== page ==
the friend of the bridegroom, who standeth, and heareth him, rejoiceth greatly, because of the bridegroom's voice.” John iii. 29. Her admiration of the bridegroom, and disposition to extal him, metaphorically represent the church, admiring Christ, and setting forth his divine excellencies. Every thing in this book is expressed figuratively ; making of the whole a sacred allegory: containing many important truths, for the satisfaction and comfort of those, who with an humble, sanctified mind apply themselves to the careful perusal of it.

It is by no means to be understood carnally, (as: some, unfriendly to the sacred scriptures, have pretended) or literally, concerning Solomon and Pharaoh's daughter, and their marriage. It may be understood as alluding to it in some respects; and to the general custom or manner of celebrating the: nuptials of persons in those eastern countries, at that period ; but it is to be understood spiritually, concerning Christ and the church, or all true believers. This might be made evident from many considerations. It will be sufficient to suggest two or three.

1. Many of the descriptions of the bridegroom and bride in this book are such as could not, witlo any propriety, be applied to Solomon and Pharaoh's daughter; as where he is introduced as a shepherd, and called his bride's brother, Chap. v. and where he gives such high and extraordinary commendations of himself, as are frequent in this book ; and as where the bride is the keeper of the vineyards, and of sheep, and is said to be smitten and abused by the watchmen, and to be terrible as an army, and to be like a company of Pharaoh's horses. There are also many other expressions and descriptions, which if applied-literally to a bridegroom and bride, would be absurd and monstrous ; but understood allegorically, and applied to Christ and the church, may ex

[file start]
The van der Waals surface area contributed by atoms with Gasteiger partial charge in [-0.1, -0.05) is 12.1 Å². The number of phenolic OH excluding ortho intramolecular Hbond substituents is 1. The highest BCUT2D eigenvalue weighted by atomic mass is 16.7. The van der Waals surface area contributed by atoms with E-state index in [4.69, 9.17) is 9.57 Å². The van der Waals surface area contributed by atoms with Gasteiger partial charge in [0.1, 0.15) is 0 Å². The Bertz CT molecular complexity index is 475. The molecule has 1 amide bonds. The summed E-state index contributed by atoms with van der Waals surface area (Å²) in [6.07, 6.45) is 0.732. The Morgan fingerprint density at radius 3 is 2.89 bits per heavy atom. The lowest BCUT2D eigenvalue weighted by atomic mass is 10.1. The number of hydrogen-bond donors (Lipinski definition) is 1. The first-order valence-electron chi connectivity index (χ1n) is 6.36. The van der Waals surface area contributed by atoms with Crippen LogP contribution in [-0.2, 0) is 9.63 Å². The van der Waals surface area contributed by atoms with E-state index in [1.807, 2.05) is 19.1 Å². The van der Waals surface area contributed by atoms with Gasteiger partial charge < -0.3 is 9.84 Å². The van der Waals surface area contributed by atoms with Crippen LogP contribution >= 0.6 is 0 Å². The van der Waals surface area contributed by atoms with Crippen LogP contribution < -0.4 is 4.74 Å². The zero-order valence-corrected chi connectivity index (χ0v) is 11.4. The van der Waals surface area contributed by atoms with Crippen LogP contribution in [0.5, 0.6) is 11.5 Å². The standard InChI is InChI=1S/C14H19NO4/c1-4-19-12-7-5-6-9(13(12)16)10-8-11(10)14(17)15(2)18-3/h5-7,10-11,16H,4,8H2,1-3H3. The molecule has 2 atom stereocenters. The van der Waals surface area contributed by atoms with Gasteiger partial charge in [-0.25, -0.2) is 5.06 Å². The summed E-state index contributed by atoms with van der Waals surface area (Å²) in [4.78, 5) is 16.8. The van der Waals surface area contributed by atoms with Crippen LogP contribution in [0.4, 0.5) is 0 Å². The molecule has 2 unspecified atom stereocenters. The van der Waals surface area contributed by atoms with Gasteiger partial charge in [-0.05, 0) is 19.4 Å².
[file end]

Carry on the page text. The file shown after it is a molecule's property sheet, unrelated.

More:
press interesting truths ; they are doubtless therefore to be so understood and applied.

2. This will appear further evident from the consideration, that the idea of the Messiah's being the head, husband, and saviour of God's people, was familiar to the prophets, and the wise and pious Iraelites, in the time of the Old Testament. God compares himself to a bridegroom, and his church to a bride. Isa. Ixii. He calls and owns himself the husband of his people. Isa. liv. and Hosea ii. In these places, it appears by comparing them with other scriptures, that the terms God, or the Lord, are intended to point out Christ, or the second person in the Godhead ; who was to come, and since has come into the world for the consummation of the union between God and his people, which has been eternally designed. In the New Testament, Christ is expressly declared, and with particular allusion to the language of the Old Testament, to be the bridegroom, or husband of his church. The 45th Psalm, which is admitted by all interpreters, both Jewish anel Christian, to refer to Christ, and the mystical union between him and the church, and to be incapable of any other consistent meaning, is but a kind of abridgment of this Song of Solomon. In both there is an allusion to the marriage of Sołomion and Pharaoh's daughter. But the great object, in both cases, is to celebrate the union between Christ and his. church.